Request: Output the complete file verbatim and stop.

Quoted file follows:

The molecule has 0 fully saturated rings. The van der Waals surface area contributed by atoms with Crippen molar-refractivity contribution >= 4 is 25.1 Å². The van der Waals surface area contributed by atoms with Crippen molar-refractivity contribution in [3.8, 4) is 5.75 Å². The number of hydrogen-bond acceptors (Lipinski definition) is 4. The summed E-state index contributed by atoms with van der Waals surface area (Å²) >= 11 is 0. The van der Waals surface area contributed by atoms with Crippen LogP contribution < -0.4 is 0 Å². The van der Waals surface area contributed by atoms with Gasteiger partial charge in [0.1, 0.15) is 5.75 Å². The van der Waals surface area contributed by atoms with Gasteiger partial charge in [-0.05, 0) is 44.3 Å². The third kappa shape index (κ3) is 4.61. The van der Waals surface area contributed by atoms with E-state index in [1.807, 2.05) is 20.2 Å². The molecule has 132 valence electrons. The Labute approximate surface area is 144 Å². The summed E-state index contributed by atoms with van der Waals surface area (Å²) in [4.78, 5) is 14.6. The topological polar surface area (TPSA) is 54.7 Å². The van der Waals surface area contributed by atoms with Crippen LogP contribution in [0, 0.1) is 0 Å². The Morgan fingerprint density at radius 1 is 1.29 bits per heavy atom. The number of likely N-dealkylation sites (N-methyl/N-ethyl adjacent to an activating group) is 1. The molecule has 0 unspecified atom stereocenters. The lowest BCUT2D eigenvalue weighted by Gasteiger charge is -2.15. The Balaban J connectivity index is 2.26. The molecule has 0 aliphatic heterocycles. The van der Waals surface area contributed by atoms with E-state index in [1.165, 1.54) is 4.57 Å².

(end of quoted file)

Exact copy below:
The molecule has 0 fully saturated rings. The van der Waals surface area contributed by atoms with Crippen molar-refractivity contribution >= 4 is 25.1 Å². The van der Waals surface area contributed by atoms with Crippen molar-refractivity contribution in [3.8, 4) is 5.75 Å². The number of hydrogen-bond acceptors (Lipinski definition) is 4. The summed E-state index contributed by atoms with van der Waals surface area (Å²) >= 11 is 0. The van der Waals surface area contributed by atoms with Crippen LogP contribution < -0.4 is 0 Å². The van der Waals surface area contributed by atoms with Gasteiger partial charge in [0.1, 0.15) is 5.75 Å². The van der Waals surface area contributed by atoms with Gasteiger partial charge in [-0.05, 0) is 44.3 Å². The third kappa shape index (κ3) is 4.61. The van der Waals surface area contributed by atoms with E-state index in [1.807, 2.05) is 20.2 Å². The molecule has 132 valence electrons. The Labute approximate surface area is 144 Å². The summed E-state index contributed by atoms with van der Waals surface area (Å²) in [4.78, 5) is 14.6. The topological polar surface area (TPSA) is 54.7 Å². The van der Waals surface area contributed by atoms with Crippen LogP contribution in [0, 0.1) is 0 Å². The Morgan fingerprint density at radius 1 is 1.29 bits per heavy atom. The number of likely N-dealkylation sites (N-methyl/N-ethyl adjacent to an activating group) is 1. The molecule has 0 unspecified atom stereocenters. The lowest BCUT2D eigenvalue weighted by Gasteiger charge is -2.15. The Balaban J connectivity index is 2.26. The molecule has 0 aliphatic heterocycles. The van der Waals surface area contributed by atoms with E-state index in [1.165, 1.54) is 4.57 Å².